The Integrations Team recognizes that generalized infrastructure has historically been overlooked. Throughout the team’s history, we’ve mostly dealt with bespoke integrations, and more recently we’ve pushed focus towards the broader developer experience. We believe it is critical for Balancer’s long-term adoption that we take the final step to generalized infrastructure. We also acknowledge that this cannot be tackled prematurely, and so we describe our full approach below.
In the early days of a product area (e.g., Boosted Pools, Managed Pools, BPT as Collateral), no singular entity possesses full context as to both how the product works and how it will be used in the wild. Third-party developers lack knowledge of how it works, and the core protocol team lacks insight into its future usage. In this stage, bespoke integrations dominate, and a hands-on approach is required from the Integrations Team to bridge the gap.
As the Integrations Team facilitates more and more bespoke integrations in a given product area, it can start to distill its findings with the goal of enhancing the developer experience. Each subsequent integration should be easier to execute than the last. This stage emphasizes documentation, example code, and possibly additional tooling such as simulations. The approach to partner support becomes progressively more automated as the common ground across various integrations starts to take shape.
After a wealth of knowledge is accumulated for a given product area, it is often beneficial to roll out generalized infrastructure to facilitate future integrations. At this stage, the product area is so well understood and its usage patterns so well documented that the generalized form looks obvious in hindsight. Finally, it is time to develop peripheral smart contracts or other tools to approach one-click integrations in the given product area. After this work is completed, the Integrations Team can switch to hands-off as third-party developers now have all they need to build their integrations unassisted.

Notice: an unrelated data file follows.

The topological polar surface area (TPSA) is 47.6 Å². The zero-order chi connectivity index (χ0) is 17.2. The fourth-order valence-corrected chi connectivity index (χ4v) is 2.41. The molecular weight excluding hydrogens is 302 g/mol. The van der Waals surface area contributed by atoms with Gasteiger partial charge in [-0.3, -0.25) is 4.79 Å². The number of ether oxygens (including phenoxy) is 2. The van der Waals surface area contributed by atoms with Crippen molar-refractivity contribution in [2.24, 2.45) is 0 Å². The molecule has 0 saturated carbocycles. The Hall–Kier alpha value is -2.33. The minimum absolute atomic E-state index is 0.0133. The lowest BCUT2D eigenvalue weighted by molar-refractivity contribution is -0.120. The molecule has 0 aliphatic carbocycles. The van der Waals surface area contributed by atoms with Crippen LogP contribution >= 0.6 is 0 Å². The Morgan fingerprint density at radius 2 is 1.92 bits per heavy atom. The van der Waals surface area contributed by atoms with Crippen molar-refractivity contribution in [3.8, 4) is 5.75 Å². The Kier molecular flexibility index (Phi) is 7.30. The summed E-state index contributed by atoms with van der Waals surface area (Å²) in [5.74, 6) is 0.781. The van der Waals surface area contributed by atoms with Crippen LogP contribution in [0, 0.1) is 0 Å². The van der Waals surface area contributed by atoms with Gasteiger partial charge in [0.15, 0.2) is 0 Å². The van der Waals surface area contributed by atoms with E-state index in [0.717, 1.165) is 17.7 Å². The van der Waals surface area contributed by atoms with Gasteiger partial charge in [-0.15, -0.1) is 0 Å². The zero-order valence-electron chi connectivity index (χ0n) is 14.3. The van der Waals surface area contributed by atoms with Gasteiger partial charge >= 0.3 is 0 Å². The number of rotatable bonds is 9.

An example of generalized infrastructure is canonical smart contracts to perform a common task. Consider that each of a dozen third-party teams has developed its own custom BPT oracle to solve the BPT as collateral problem, and all of these implementations display very similar patterns. The Integrations Team is responsible for peer-reviewing each implementation, and so this represents a highly inefficient use of the team’s time and the Balancer Ecosystem’s capital, not to mention the duplication of work across the entire DeFi sphere. It would be better for the Integrations Team to recognize this trend and ship a canonical oracle contract for this purpose.
The same system can be applied to factories. Consider that a canonical contract already exists, but it is repeatedly deployed with small tweaks to parameters and/or logic each time. If each customization requires a dedicated review, this is highly inefficient. It would be better to craft a factory for this contract which provides the levers necessary for specifying those parameters and/or logic in a safe and self-evident way.
For illustrative purposes, we present a few known examples of the Integrations Life Cycle in action, some actual and some hypothetical.
|Product Area||Bespoke Integrations||Developer Experience||Generalized Infrastructure|